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FHWA bicycle safety education resource center

Senior Cyclists

Americans are living longer and stronger. The number and percentage of people over the age of 55 continues to increase, particularly as the baby boomer generation matures. And more elder adults than ever before are participating in cycling.

Senior cyclists may be cycling for the first time in many years, so they will need to brush up on current laws and rules that relate to bicyclists and sharing the road. Some senior cyclists may simply be continuing a lifelong cycling habit. However, as they grow older, they may be confronted with some physical issues that require new solutions.

tools and skills
  learn about important safety information. more   learn the fundamentals of good bicycling. more   view an extensive list of resources on the web. more


Although senior cyclists may have decades of traffic experience under their belt, they may not be accustomed to the ways that bicycles function in traffic today. A short bicycle course or workshop can be helpful in bringing them up to speed.

tools and skills
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Tools and Skills

Bicycles are required to ride on the right, with traffic, not against it. This may be contrary to the way many seniors first learned to ride. Teach them that this is the current law and that they may be ticketed for riding against traffic.
Teach the senior cyclist about the various styles of bikes and which one will best suit their needs, and also how to select and purchase a properly fitting helmet. Explain the different ways of carrying cargo, and what lights and other accessories, such as a water bottle holder, they may need. Introduce them to other options, such as gloves and glasses, and how they may benefit from these accessories.
Compare cycling to driving a car. Remind the senior cyclist that as a bicyclist he or she is a vehicle operator and is therefore subject to the same laws as drivers of cars. By adhering to these rules, s/he will help the concept of sharing the road become more of a reality, and create a more inviting, less stressful atmosphere on the roads.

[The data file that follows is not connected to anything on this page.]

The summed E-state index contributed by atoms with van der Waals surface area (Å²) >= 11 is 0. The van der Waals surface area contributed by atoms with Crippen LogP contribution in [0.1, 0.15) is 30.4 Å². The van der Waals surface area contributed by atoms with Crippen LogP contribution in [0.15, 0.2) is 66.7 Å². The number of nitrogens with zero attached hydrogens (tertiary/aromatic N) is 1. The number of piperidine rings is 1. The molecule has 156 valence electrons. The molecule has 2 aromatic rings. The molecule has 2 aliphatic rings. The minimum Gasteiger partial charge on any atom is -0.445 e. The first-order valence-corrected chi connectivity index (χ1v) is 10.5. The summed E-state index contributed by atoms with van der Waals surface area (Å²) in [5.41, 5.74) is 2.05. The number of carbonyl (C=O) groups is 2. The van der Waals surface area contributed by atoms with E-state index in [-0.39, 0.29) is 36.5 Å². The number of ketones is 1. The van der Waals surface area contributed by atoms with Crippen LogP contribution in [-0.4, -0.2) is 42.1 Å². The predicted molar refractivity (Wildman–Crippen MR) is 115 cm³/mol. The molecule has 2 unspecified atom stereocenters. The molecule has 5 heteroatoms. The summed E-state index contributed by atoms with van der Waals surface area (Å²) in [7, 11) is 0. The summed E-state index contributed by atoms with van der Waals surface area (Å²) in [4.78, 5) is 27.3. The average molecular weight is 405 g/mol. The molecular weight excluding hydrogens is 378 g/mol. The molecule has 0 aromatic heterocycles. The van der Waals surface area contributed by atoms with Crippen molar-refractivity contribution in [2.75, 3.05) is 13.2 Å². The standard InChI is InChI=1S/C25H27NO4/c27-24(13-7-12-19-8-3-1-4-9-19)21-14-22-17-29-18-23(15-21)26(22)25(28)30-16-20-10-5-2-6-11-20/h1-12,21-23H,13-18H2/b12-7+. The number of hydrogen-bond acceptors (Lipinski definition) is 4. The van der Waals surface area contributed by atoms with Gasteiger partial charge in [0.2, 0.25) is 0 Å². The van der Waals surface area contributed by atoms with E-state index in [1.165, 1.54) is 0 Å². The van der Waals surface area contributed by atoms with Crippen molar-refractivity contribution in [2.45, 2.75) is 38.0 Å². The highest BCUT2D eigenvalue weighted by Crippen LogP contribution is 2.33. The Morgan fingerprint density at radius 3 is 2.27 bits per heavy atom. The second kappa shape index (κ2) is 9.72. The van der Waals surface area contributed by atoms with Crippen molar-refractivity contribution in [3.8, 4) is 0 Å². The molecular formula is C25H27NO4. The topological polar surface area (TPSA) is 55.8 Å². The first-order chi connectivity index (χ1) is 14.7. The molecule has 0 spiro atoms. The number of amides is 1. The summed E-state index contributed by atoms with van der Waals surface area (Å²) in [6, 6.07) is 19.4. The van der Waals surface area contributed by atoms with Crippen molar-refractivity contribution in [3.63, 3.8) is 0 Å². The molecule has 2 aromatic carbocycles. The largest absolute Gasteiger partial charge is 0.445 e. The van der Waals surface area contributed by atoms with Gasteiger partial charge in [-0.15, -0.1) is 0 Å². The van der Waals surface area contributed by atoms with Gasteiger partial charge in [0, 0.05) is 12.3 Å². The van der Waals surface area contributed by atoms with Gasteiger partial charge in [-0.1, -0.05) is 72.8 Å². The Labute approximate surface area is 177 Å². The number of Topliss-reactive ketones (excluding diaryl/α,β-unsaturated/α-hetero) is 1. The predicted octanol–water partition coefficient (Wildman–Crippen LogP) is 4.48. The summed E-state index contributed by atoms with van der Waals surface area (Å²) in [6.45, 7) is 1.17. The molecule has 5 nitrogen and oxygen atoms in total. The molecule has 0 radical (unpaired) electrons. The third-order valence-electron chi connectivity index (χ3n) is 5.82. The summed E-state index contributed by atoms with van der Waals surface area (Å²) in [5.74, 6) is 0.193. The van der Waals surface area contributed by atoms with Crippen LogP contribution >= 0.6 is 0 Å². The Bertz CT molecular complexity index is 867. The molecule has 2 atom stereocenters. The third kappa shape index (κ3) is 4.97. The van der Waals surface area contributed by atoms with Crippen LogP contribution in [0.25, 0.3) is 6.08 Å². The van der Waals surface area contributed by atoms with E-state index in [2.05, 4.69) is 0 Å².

Teach senior cyclists to maintain a defensive riding attitude, even when the law and right-of-way are in their favor. Emphasize that they should anticipate what a driver MIGHT do- but should not take it for granted that he or she will actually do it. Senior cyclists should never underestimate the importance of good motorist/cyclist communication through hand signals and eye contact.
Just as they would when driving a car, senior cyclists should scan traffic regularly by looking around and behind them as they ride. Some senior adults discover that it become more difficult to turn their heads to scan as they grow older. If so, they should have a rearview or side mirror mounted to their bike, and learn to use it.
Senior cyclists should learn how to safely navigate your way through intersections and complex traffic situations. They should also be able to recognize and avoid road hazards.
Senior cyclists should explore the "science" of good route selection, and take advantage of bike lanes, bike routes, and multi-use paths. City bicycling maps, generally available at bike shops, are useful in finding such routes.
The senior cyclist should learn how to make him or herself conspicuous to others on the road.
Introduce senior cyclists to the health and environmental benefits of cycling.

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Senior Health and Safety Links

American Association for Retired Persons' sports page

National Institute on Aging's exercise tips for elder adults

Just for seniors, an all-health and fitness site

Link to even more senior-specific sites

Bike Basics

NHTSA's 10 Smart Routes to Bicycle Safety

Learn your ABCs: check out your bike before you take it out!

League of American Bicyclists' 10 Commandments of Cycling

Your Bicycle Helmet: A Correct Fit

Helmet Fit Tips

Finding your place on the road

Principles of Traffic

How to avoid Motorist Errors

How to Position Yourself on the Road

Turns and Lanes

How to Change Lanes on Your Bike

How to Avoid Getting "Doored"

Bike Lanes- What They Are and How They Work

Riding Right- On the Right

Riding in style

How to Ride Comfortably

Exercises for Cyclists

Eat Better, Cycle Better: Nutrition Tips

Smooth Moves

Climbing Hills on Your Bike

Going Downhill Fast

How to Shift and Change Gears

Caught in the Rain?: Here's how to ride:

Riders of the Storm: Staying safe in a thunderstorm

Riding Efficiently

Making Quick Turns on Your Bike

Stopping Suddenly on Your Bike

Dodging Rocks

Securing your bicycle--and your stuff

How to Park Your Bike

How to Secure Your Bike

How to Lock Your Bike

How to Carry Your Stuff

Bike Maintenance 101

General Mechanic Skills

Tools You Need to Use: What to Take on the Road

Under Pressure: Keeping Your Tires in Check

Why Tires Go Flat

How to Fix a Flat Tire

The Science of Stopping: Brake Basics

The Front Derailleur

The Drivetrain